Massachusetts Board of Education Votes against Arming Teachers
The Board of Elementary and Secondary Education unanimously approved a proposal that bucks President Trump's call for additional firearms in schools.
Signs bearing messages like “trained to be a teacher, not a sharpshooter” and “give teachers raises, not guns,” dotted Boston Common on Saturday during the March for Our Lives, and this week, the state Board of Elementary and Secondary Education voted in support of such sentiments.
On Tuesday, the board unanimously approved a resolution that opposes arming classroom teachers in Massachusetts. The vote is primarily symbolic in nature and follows President Trump’s calls to increase school safety and security by giving teachers firearms. State Education Secretary Jim Peyser said during the board meeting that such proposals are “symbolic, ineffective, and, I’m afraid, ultimately irresponsible.”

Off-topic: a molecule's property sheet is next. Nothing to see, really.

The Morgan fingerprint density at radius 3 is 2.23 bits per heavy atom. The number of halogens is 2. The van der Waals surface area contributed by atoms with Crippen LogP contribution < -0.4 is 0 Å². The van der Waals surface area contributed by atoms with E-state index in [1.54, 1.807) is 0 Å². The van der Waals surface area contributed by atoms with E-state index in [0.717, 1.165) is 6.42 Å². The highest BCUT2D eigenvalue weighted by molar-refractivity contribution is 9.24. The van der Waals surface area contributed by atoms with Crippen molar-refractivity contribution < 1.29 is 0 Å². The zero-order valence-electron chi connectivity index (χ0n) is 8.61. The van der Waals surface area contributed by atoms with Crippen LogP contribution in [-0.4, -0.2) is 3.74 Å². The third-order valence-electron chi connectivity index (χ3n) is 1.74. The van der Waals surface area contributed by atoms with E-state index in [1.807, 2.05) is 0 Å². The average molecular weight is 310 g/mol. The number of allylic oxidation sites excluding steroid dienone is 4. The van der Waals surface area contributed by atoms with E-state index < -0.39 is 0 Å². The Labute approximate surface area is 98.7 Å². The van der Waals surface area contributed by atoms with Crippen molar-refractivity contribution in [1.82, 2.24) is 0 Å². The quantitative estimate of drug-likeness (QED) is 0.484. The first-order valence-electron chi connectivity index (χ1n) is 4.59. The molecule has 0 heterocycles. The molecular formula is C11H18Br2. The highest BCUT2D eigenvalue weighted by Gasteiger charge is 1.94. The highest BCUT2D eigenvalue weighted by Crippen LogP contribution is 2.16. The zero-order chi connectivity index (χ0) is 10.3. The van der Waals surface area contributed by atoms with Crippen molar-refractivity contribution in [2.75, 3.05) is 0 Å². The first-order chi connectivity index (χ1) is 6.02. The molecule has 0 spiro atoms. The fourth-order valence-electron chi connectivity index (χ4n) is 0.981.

In the wake of the massacre at Marjory Stoneman Douglas High School in Parkland, Florida, the White House committed to assist districts in training teachers to use firearms. The administration’s position has been skewered by gun violence experts like Dr. David Hemenway of the Harvard School of Public Health, who told NBC News the plan is “crazy.”
A recent poll indicates Massachusetts voters approve of strengthening gun laws in the Bay State, which already boasts some of the tightest regulations in the country. Massachusetts also has one of the lowest per capita rates of gun deaths nationwide.
Though panned in Massachusetts, the idea of arming teachers has gained ground elsewhere. The Kansas legislature is considering a proposal to hold schools that ban teachers from carrying weapons legally responsible should tragedy strike. And educators in rural districts in states like Texas and Ohio are already armed.
At Tuesday’s meeting, Peyser said that a teacher’s role is multifaceted, particularly as it relates to students’ well-being, but arming amateurs is not a wise step.
“Teachers play a critical role in ensuring school safety, but in particular ways,” Peyser said. “They are first and foremost part of a team that’s responsible for creating school cultures that are supportive and caring. … They’re also responsible in the case of … an emergency of any kind for leading their students in that time of crisis. Any distraction from that is potentially harmful for the students that are in their charge.”